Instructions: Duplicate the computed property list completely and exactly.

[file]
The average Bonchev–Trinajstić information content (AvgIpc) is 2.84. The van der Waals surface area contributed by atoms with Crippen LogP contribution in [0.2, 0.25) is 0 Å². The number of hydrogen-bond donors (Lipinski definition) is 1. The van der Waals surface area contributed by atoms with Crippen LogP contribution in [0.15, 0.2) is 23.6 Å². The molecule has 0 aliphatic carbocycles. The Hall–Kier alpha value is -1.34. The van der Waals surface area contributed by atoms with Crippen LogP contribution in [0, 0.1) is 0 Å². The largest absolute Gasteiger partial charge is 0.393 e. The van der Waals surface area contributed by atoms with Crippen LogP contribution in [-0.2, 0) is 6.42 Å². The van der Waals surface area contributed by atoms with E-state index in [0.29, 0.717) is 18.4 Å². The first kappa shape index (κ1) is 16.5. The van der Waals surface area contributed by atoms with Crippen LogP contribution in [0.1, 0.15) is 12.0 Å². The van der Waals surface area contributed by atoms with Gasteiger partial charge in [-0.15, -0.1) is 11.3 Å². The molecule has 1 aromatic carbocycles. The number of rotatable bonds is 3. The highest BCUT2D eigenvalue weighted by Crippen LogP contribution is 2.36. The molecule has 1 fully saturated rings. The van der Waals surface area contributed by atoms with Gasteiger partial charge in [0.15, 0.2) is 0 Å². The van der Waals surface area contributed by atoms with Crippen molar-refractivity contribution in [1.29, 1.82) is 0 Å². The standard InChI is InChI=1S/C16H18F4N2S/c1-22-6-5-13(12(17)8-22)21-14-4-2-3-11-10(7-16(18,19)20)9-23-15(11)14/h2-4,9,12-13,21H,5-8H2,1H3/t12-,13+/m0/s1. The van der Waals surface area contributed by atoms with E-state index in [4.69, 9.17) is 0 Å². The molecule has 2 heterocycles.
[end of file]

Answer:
The average Bonchev–Trinajstić information content (AvgIpc) is 2.84. The van der Waals surface area contributed by atoms with Crippen LogP contribution in [0.2, 0.25) is 0 Å². The number of hydrogen-bond donors (Lipinski definition) is 1. The van der Waals surface area contributed by atoms with Crippen LogP contribution in [0.15, 0.2) is 23.6 Å². The molecule has 0 aliphatic carbocycles. The Hall–Kier alpha value is -1.34. The van der Waals surface area contributed by atoms with Crippen LogP contribution in [0, 0.1) is 0 Å². The largest absolute Gasteiger partial charge is 0.393 e. The van der Waals surface area contributed by atoms with Crippen LogP contribution in [-0.2, 0) is 6.42 Å². The van der Waals surface area contributed by atoms with E-state index in [0.29, 0.717) is 18.4 Å². The first kappa shape index (κ1) is 16.5. The van der Waals surface area contributed by atoms with Crippen LogP contribution in [0.1, 0.15) is 12.0 Å². The van der Waals surface area contributed by atoms with Gasteiger partial charge in [-0.15, -0.1) is 11.3 Å². The molecule has 1 aromatic carbocycles. The number of rotatable bonds is 3. The highest BCUT2D eigenvalue weighted by Crippen LogP contribution is 2.36. The molecule has 1 fully saturated rings. The van der Waals surface area contributed by atoms with Gasteiger partial charge in [0.15, 0.2) is 0 Å². The van der Waals surface area contributed by atoms with Crippen molar-refractivity contribution in [1.29, 1.82) is 0 Å². The standard InChI is InChI=1S/C16H18F4N2S/c1-22-6-5-13(12(17)8-22)21-14-4-2-3-11-10(7-16(18,19)20)9-23-15(11)14/h2-4,9,12-13,21H,5-8H2,1H3/t12-,13+/m0/s1. The van der Waals surface area contributed by atoms with E-state index in [4.69, 9.17) is 0 Å². The molecule has 2 heterocycles.